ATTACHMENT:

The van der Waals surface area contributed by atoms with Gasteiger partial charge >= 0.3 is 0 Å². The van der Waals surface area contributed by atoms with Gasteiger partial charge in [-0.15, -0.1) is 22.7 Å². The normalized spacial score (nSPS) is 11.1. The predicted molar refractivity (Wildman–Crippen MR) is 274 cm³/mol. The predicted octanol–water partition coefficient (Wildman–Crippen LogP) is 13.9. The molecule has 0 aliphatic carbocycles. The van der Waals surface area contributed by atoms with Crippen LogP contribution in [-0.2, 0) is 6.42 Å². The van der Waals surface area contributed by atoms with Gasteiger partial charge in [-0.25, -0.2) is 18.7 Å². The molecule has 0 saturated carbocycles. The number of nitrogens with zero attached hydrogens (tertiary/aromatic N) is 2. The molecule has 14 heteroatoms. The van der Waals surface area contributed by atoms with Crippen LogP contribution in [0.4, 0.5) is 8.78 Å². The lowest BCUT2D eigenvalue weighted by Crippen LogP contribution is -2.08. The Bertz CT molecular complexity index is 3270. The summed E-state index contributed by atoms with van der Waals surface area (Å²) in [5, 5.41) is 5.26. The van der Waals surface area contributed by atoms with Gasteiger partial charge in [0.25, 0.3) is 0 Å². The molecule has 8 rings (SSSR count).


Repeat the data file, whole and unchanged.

The van der Waals surface area contributed by atoms with Gasteiger partial charge >= 0.3 is 0 Å². The van der Waals surface area contributed by atoms with Gasteiger partial charge in [-0.15, -0.1) is 22.7 Å². The normalized spacial score (nSPS) is 11.1. The predicted molar refractivity (Wildman–Crippen MR) is 274 cm³/mol. The predicted octanol–water partition coefficient (Wildman–Crippen LogP) is 13.9. The molecule has 0 aliphatic carbocycles. The van der Waals surface area contributed by atoms with Crippen LogP contribution in [-0.2, 0) is 6.42 Å². The van der Waals surface area contributed by atoms with Gasteiger partial charge in [-0.25, -0.2) is 18.7 Å². The molecule has 0 saturated carbocycles. The number of nitrogens with zero attached hydrogens (tertiary/aromatic N) is 2. The molecule has 14 heteroatoms. The van der Waals surface area contributed by atoms with Crippen LogP contribution in [0.4, 0.5) is 8.78 Å². The lowest BCUT2D eigenvalue weighted by Crippen LogP contribution is -2.08. The Bertz CT molecular complexity index is 3270. The summed E-state index contributed by atoms with van der Waals surface area (Å²) in [5, 5.41) is 5.26. The van der Waals surface area contributed by atoms with Gasteiger partial charge in [0.25, 0.3) is 0 Å². The molecule has 8 rings (SSSR count).